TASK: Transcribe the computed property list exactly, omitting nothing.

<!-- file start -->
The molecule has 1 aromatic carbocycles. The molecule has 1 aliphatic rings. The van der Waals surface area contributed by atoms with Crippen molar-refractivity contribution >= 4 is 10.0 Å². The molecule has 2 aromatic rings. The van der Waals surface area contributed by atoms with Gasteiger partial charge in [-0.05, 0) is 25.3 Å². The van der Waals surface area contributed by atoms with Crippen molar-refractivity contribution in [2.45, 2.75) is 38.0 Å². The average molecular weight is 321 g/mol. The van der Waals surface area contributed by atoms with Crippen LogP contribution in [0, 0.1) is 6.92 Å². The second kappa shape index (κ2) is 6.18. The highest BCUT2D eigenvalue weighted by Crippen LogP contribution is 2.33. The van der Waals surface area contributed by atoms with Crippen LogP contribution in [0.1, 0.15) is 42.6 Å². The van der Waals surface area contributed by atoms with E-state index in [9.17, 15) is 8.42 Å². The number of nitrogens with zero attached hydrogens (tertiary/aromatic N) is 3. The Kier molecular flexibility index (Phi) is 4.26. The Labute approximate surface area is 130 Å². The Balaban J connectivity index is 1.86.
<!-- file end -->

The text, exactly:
The molecule has 1 aromatic carbocycles. The molecule has 1 aliphatic rings. The van der Waals surface area contributed by atoms with Crippen molar-refractivity contribution >= 4 is 10.0 Å². The molecule has 2 aromatic rings. The van der Waals surface area contributed by atoms with Gasteiger partial charge in [-0.05, 0) is 25.3 Å². The van der Waals surface area contributed by atoms with Crippen molar-refractivity contribution in [2.45, 2.75) is 38.0 Å². The average molecular weight is 321 g/mol. The van der Waals surface area contributed by atoms with Crippen LogP contribution in [0, 0.1) is 6.92 Å². The second kappa shape index (κ2) is 6.18. The highest BCUT2D eigenvalue weighted by Crippen LogP contribution is 2.33. The van der Waals surface area contributed by atoms with Crippen LogP contribution in [0.1, 0.15) is 42.6 Å². The van der Waals surface area contributed by atoms with E-state index in [9.17, 15) is 8.42 Å². The number of nitrogens with zero attached hydrogens (tertiary/aromatic N) is 3. The Kier molecular flexibility index (Phi) is 4.26. The Labute approximate surface area is 130 Å². The Balaban J connectivity index is 1.86.